For the summer months I will try to do a briefing every other week, as I am hoping many of you will take some time for vacation and renewal. These past months have been filled with adapting to new worship formats and trying out new ways to reach and care for your congregations, and undoubtedly, “crisis fatigue” has settled in. On paper it appears we have more time without in-person worships, meetings and visitations, but in actuality we are spending more time adapting and learning new ways of doing ministry. All of you need some time to recharge, renew and refresh, as we may be facing a Fall without in-person gatherings. Please take the time to rest and relax as we finish the summer!
I am teaching United Methodist Polity this summer, and as I go through the material, I can’t help but to filter our Book of Discipline and secondary resources on polity through the lens of COVID-19. There is nothing in our historical polity that would prepare us for this pandemic, and yet the historical resources are inspiring in an aspiration sense of what the church can be.
For example, the local church is a relatively new phenomenon. Methodists were at our height in the early days of our nation when Circuit Riders were assigned to geographic areas and the denomination spread through field preaching, Class and Band meetings, and Quarterly Conferences. It was only around 1920 that the local church emerged and, with clergy becoming more educated and having families, centered into localized areas. In the next 25 years the local church became the established norm, and the Circuits disappeared.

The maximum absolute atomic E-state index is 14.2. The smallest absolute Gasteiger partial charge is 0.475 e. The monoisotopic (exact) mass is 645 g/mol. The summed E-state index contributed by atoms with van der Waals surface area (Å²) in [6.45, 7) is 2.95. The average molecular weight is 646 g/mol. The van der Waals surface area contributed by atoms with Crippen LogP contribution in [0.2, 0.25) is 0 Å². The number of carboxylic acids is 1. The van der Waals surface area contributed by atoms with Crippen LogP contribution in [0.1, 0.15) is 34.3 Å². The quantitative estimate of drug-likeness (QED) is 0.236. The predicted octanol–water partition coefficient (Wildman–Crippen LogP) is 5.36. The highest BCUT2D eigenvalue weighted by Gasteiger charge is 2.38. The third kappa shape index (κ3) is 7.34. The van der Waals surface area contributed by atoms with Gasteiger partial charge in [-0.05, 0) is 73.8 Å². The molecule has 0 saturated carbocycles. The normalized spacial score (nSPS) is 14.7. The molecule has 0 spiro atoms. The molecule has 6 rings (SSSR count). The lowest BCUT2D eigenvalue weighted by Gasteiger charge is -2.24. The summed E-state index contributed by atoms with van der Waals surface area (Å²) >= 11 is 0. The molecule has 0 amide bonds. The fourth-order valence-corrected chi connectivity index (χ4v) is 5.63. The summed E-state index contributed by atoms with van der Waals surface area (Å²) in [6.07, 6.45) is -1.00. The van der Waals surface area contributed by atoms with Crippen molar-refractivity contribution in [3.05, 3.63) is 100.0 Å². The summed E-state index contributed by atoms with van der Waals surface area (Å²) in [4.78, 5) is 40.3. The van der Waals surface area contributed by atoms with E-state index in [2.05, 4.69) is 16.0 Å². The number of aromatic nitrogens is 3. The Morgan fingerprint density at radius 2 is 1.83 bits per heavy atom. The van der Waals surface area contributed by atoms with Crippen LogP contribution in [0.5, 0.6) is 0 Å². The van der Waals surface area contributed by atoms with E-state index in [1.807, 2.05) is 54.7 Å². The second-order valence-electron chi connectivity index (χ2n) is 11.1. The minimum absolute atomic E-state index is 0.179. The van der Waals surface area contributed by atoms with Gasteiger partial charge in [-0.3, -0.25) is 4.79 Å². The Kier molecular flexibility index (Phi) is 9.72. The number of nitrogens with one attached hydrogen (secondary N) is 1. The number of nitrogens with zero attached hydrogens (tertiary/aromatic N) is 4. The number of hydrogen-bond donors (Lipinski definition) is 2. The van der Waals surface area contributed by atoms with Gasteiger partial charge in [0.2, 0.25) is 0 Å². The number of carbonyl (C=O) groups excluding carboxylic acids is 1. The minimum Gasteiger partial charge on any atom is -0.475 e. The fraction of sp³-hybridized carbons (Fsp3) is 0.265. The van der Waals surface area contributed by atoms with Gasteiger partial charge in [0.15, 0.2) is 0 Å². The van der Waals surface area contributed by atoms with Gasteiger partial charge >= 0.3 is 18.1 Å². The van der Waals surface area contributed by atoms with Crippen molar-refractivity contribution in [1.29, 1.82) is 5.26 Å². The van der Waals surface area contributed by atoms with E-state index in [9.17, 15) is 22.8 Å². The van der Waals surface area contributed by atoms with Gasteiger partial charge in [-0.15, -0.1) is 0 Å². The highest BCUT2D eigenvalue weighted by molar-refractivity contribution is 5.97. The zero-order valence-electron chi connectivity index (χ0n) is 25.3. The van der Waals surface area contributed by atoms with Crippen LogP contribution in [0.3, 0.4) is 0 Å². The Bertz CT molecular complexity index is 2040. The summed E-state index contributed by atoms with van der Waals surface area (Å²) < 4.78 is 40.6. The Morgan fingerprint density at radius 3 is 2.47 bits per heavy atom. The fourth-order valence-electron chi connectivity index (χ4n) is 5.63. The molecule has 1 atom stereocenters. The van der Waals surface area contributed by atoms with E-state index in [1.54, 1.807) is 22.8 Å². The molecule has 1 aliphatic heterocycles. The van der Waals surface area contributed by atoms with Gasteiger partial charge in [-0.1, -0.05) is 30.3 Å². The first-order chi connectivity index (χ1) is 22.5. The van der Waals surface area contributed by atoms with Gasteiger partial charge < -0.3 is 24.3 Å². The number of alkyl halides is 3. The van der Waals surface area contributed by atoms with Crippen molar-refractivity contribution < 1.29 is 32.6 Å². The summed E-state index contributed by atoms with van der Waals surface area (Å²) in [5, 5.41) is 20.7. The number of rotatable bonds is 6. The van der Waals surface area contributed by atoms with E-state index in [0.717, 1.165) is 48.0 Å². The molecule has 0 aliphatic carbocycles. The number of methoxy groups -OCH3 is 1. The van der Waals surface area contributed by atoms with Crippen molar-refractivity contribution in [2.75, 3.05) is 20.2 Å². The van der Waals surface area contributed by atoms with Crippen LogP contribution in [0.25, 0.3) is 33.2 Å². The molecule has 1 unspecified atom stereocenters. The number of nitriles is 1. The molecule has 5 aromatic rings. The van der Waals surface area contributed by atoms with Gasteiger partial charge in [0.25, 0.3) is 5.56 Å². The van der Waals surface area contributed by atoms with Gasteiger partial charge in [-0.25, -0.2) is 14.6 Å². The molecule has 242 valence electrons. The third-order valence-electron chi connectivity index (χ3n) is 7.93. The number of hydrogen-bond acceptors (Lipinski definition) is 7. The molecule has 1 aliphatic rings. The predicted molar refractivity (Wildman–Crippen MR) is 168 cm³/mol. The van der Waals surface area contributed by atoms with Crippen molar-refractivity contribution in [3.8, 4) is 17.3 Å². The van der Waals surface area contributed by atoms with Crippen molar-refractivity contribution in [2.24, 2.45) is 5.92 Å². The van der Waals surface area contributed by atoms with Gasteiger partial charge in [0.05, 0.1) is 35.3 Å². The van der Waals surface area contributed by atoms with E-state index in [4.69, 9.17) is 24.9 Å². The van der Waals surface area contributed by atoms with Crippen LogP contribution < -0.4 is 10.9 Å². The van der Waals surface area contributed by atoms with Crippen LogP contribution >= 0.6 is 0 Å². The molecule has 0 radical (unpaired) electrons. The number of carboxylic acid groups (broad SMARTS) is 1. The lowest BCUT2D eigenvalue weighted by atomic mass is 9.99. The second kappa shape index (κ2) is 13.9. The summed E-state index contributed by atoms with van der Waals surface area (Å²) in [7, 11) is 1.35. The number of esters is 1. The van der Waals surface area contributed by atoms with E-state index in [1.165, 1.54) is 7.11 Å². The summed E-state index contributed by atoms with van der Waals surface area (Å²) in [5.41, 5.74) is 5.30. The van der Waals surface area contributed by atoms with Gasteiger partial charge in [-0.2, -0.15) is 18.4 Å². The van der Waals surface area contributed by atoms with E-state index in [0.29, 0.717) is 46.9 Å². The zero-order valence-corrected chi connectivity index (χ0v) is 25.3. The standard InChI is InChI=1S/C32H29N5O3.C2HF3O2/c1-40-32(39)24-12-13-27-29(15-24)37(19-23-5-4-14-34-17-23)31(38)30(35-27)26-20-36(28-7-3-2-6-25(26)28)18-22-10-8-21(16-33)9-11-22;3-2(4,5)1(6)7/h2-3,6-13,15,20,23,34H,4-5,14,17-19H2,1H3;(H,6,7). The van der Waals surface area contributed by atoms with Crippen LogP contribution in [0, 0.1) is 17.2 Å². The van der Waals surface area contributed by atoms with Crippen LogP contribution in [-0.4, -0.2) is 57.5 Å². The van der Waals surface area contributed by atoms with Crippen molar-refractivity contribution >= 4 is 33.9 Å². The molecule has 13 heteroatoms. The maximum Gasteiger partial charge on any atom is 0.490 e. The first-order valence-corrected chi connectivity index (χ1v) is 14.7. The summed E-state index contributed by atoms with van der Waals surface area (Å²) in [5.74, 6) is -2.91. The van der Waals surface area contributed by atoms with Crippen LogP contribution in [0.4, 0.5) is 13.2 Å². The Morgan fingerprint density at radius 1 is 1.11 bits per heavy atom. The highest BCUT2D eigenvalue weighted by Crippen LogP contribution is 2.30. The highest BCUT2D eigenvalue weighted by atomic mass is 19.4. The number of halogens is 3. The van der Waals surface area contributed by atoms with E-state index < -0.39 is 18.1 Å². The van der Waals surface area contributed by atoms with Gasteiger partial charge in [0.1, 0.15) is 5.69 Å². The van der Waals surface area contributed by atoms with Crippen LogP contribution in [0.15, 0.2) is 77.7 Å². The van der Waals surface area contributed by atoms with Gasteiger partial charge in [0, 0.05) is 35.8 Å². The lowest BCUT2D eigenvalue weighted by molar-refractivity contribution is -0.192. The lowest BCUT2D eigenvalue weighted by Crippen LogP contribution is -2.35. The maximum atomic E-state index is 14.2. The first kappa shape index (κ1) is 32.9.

Prior to the global pandemic, local church attendance had been dropping for decades, and some new form of ministry had to emerge if we had any hope for the future. As devastating as the Coronavirus is, it has forced us to move out of the local church paradigm and seek alternative ways to do church. Because of this new way of thinking, we should not go back to the way it was. I know we don’t know of any other reality, and we must find ways to preserve the relationship building and disciple-sharing at the local level, but a new paradigm must emerge out of this crisis.
This is the “Kairos Moment” for us to experiment, innovate and create the new paradigm that will take the church into the future. What new shape it will take, no one yet knows, but this is our time to create the church of the future. We need to take all that we cherish at the local church level (relationships, disciple-making, preaching and worship, community building, fellowship, etc.) and to vision a new way this will take place outside of the four walls of our buildings. If every one of us works at this new vision and experiment with new ways to bring it about, something wonderful will break forth.
All of us need to work together, share what we are learning, and plan something dynamic as we work our way out of the pandemic. Now is the time for us to do something bold and exciting. I want each of you to share your thoughts, publicize your plans and report on both successes and failures. We will find a way to dedicate a communication channel for this purpose, but for now, please send me your reflections at email@example.com!
For inspiration this week, Joshua 1:9 says:
This is my command: Be strong and courageous! Do not be afraid or discouraged. For the Lord your God is with you wherever you go.
Be the Hope,
Bishop Grant J. Hagiya
Los Angeles Area Resident Bishop